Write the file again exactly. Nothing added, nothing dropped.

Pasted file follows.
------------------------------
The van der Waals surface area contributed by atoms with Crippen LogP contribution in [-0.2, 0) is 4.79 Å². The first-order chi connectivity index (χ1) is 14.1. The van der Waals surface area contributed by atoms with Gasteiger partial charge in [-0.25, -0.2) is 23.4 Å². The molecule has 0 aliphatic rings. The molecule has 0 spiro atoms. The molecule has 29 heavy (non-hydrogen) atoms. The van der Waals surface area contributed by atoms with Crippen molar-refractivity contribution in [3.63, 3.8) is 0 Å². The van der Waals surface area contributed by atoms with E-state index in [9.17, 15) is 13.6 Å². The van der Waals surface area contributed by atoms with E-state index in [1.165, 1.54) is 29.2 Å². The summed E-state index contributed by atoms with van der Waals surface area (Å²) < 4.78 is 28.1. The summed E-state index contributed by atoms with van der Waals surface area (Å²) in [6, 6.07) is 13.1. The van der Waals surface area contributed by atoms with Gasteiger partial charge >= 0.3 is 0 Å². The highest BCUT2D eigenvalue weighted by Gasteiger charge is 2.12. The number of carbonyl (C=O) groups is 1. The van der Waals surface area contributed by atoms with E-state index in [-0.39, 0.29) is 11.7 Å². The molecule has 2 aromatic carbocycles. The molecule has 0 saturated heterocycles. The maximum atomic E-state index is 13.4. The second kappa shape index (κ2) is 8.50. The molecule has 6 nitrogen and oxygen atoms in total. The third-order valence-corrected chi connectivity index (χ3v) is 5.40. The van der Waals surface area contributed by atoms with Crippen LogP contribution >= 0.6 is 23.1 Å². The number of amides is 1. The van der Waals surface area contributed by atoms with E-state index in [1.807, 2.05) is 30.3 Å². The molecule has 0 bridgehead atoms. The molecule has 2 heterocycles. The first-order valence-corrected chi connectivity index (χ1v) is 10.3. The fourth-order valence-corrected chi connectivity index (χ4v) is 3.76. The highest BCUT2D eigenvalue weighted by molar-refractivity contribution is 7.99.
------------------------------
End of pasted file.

The van der Waals surface area contributed by atoms with Crippen LogP contribution in [-0.2, 0) is 4.79 Å². The first-order chi connectivity index (χ1) is 14.1. The van der Waals surface area contributed by atoms with Gasteiger partial charge in [-0.25, -0.2) is 23.4 Å². The molecule has 0 aliphatic rings. The molecule has 0 spiro atoms. The molecule has 29 heavy (non-hydrogen) atoms. The van der Waals surface area contributed by atoms with Crippen molar-refractivity contribution in [3.63, 3.8) is 0 Å². The van der Waals surface area contributed by atoms with E-state index in [9.17, 15) is 13.6 Å². The van der Waals surface area contributed by atoms with E-state index in [1.165, 1.54) is 29.2 Å². The summed E-state index contributed by atoms with van der Waals surface area (Å²) < 4.78 is 28.1. The summed E-state index contributed by atoms with van der Waals surface area (Å²) in [6, 6.07) is 13.1. The van der Waals surface area contributed by atoms with Gasteiger partial charge >= 0.3 is 0 Å². The highest BCUT2D eigenvalue weighted by Gasteiger charge is 2.12. The number of carbonyl (C=O) groups is 1. The van der Waals surface area contributed by atoms with E-state index in [-0.39, 0.29) is 11.7 Å². The molecule has 2 aromatic carbocycles. The molecule has 0 saturated heterocycles. The maximum atomic E-state index is 13.4. The second kappa shape index (κ2) is 8.50. The molecule has 6 nitrogen and oxygen atoms in total. The third-order valence-corrected chi connectivity index (χ3v) is 5.40. The van der Waals surface area contributed by atoms with Crippen LogP contribution >= 0.6 is 23.1 Å². The number of amides is 1. The van der Waals surface area contributed by atoms with E-state index in [1.807, 2.05) is 30.3 Å². The molecule has 0 bridgehead atoms. The molecule has 2 heterocycles. The first-order valence-corrected chi connectivity index (χ1v) is 10.3. The fourth-order valence-corrected chi connectivity index (χ4v) is 3.76. The highest BCUT2D eigenvalue weighted by molar-refractivity contribution is 7.99.